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The oldest wineries of Europe date back hundreds of years. By contrast, California is a mere wine-producing infant.

However, California is reaching a point where it is possible to begin speaking of a few California wine companies approaching a century of heritage, even though they had to endure a decade and a half of the indignity of Prohibition.

The majority of such continuously operating wineries seem to be located in Sonoma County, an area with an incredibly rich history that begins with largely Italian families attempting to avoid financial problems in their homeland starting in the latter half of the 19th century.

At least 20 years before the turn of the 20th century, many wine companies were formed in Sonoma County, including Italian Swiss Colony (1881) at Asti, which grew to become one of the world’s largest wineries before the imposition of Prohibition in 1919, and for decades after.

The fact that J. Pedroncelli winery will be celebrating 90 years in the wine business in a few weeks shines a light on a dozen or soother brands that are multi-generational, and survived through the Prohibition period by making altar and medicinal wine.

Such wines were sold mainly to the great numbers of newly religious and instantly infirm that seemed to grow by legions nationally between 1919 and Jan. 1, 1933.

The Pedroncelli story is one of perseverance and dedication to quality wine sold at a fair price, the same story (with variations) that led in 1934 to the winery gaining federal license No. 113.

The Pedroncelli story, with variations, could also be told by Louis Foppiano, the Seghesio family, the Kunde family, the Sebastianis, the Simi family, Bob Pellegrini, Leo Trendadue, and many others.

I asked Bob Pellegrini, owner of his eponymous winery, the other day what date to affix to his family’s entrance into the wine game.

He said his grandfather, Nello, and grandfather’s brother, Gino, told him the family grape brokerage started in 1925, but he added that chances are somewhere along the line, wine was being made and sold before that.

The brokerage business, he said, “sent grapes to the produce terminal in San Francisco, which had a crush pad, where you could buy grapes and they’d crush it for you, into your own containers.

“[During Prohibition], it was legal for the head of a household to make 200 gallons of wine for home consumption.”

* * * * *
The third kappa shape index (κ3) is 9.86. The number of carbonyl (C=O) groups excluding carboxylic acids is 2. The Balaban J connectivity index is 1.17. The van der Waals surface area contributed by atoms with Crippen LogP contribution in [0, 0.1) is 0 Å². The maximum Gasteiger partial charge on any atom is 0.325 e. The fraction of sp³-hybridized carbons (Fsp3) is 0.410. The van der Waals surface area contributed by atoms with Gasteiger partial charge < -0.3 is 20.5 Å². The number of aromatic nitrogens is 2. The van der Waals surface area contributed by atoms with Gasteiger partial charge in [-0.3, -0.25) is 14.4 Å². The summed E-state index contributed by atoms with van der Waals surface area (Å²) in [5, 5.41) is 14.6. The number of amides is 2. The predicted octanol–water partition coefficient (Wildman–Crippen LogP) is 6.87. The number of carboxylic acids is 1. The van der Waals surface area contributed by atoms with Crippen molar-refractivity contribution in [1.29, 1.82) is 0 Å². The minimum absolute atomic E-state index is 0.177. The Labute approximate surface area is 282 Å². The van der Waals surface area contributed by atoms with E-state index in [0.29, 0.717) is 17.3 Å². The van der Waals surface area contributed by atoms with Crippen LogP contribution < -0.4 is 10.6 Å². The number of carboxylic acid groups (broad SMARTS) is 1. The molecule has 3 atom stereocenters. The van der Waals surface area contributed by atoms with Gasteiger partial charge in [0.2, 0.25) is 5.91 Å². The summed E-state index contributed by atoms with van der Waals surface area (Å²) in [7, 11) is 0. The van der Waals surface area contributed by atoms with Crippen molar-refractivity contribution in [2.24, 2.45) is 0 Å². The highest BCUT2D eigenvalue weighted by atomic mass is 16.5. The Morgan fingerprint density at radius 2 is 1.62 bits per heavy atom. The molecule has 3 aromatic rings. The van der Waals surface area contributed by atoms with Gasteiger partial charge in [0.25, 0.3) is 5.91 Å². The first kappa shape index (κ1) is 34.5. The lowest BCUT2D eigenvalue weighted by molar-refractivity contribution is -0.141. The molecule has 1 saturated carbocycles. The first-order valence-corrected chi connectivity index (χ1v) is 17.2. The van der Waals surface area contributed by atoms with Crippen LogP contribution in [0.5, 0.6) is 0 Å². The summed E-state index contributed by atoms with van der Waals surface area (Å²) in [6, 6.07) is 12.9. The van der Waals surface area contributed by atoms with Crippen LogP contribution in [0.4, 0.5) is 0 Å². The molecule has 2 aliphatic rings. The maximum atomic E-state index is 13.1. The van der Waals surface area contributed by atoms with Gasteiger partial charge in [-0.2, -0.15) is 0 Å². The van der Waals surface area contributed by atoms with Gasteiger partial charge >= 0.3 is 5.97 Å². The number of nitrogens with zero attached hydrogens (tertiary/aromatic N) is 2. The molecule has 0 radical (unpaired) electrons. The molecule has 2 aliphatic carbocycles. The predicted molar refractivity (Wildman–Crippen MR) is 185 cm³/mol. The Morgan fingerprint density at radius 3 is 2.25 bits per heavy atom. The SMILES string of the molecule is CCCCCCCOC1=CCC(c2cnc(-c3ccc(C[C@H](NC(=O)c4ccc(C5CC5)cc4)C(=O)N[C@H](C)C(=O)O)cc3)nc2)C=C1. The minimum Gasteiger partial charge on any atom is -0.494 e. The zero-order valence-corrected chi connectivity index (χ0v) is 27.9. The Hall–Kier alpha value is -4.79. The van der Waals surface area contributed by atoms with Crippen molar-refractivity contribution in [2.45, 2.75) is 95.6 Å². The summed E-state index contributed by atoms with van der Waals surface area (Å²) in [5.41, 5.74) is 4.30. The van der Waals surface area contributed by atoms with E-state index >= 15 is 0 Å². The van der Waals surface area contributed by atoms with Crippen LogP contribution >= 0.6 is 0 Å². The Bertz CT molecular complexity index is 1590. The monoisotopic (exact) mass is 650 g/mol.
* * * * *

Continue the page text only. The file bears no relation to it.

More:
“The story was that my grandfather had 200,000 gallons for sale on Jan. 1, 1933.” He said everyone knew that Prohibition would be ending, so many wineries made wine illegally that would go on sale for sale when it did.

He said an oral history that he read at the Healdsburg Wine Library said that E&J Gallo stated that on Jan. 1, 1933, it had 130,000 gallons of wine for sale — “so for at least a small period of time, my family’s wine business was larger than Gallo’s!” said Pellegrini.

Most of the wine companies that were founded before Prohibition and maintained their business until after that dark period ended wound up doing business with either Gallo or Louis Petri, owner of Roma, then the largest wine brand in America.

A family ownership squabble a few years ago forced Pellegrini in 2013 to buy the family business back from other family members, so he was required to get a new federal wine growers license.

“The previous license was No. 4, and there was no number 1, 2 or 3!” he said. “I wanted to keep the old number, but they told me I couldn’t.”

Pellegrini said the Seghesio family “predated us in the business.” He said it was founded about 1904.

The Seghesios mark the beginning of their family wine business with the planting of a home ranch zinfandel vineyard by Edoardo Seghesio in 1895.

In the early years of the 20th century, the Seghesio family had already established a reputation for final quality red wine.

Bob says the family of Samuele Sebastini produced wine during Prohibition, and was one of the larger wineries in the state at the close of the dry period. Probably the largest Post-Prohibition era winery was Roma Wine Co., controlled by the powerful Louis Petri.

One of the earliest Sonoma County families in the wine game was the Foppiano family, after the arrival here in 1855 of Giovanni Foppiano, who later (1896) bought the working winery Riverside Farm.

In 1932, Foppiano made 83,000 gallons of wine illegally, which it had for sale in 1933, when it was finally legal again to sell alcoholic beverages.

Pellegrini said, “After Prohibition ended, Pete Seghesio came down to see us to see if we would distribute their wine. We should have said yes!”

Today, Sonoma County has 60,000 acres of land planted to wine grapes and is approaching 700 bonded wineries.

Next Jan. 1 will mark the 85th anniversary of the end of Prohibition.

Wine of the Week: 2016 E. Guigal Cotes du Rhône Rosé ($15): There are literally dozens of dry rosés available this year that are priced about the same as this one, but few have the reliability and versatility of this Rhône Valley stalwart. A blend of Grenache (60percent) and Cinsault (30percent), the wine’s raspberry aroma and mid-palate weight allow it to work equally with either rich seafood or lighter meat dishes. Or try it with pizza with a white sauce! Often discounted to about $12.

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Dan Berger lives in Sonoma County, where he publishes “Vintage Experiences,” a weekly wine newsletter. Write to him at He is also co-host of California Wine Country with Steve Jaxon on KSRO Radio, 1350 AM.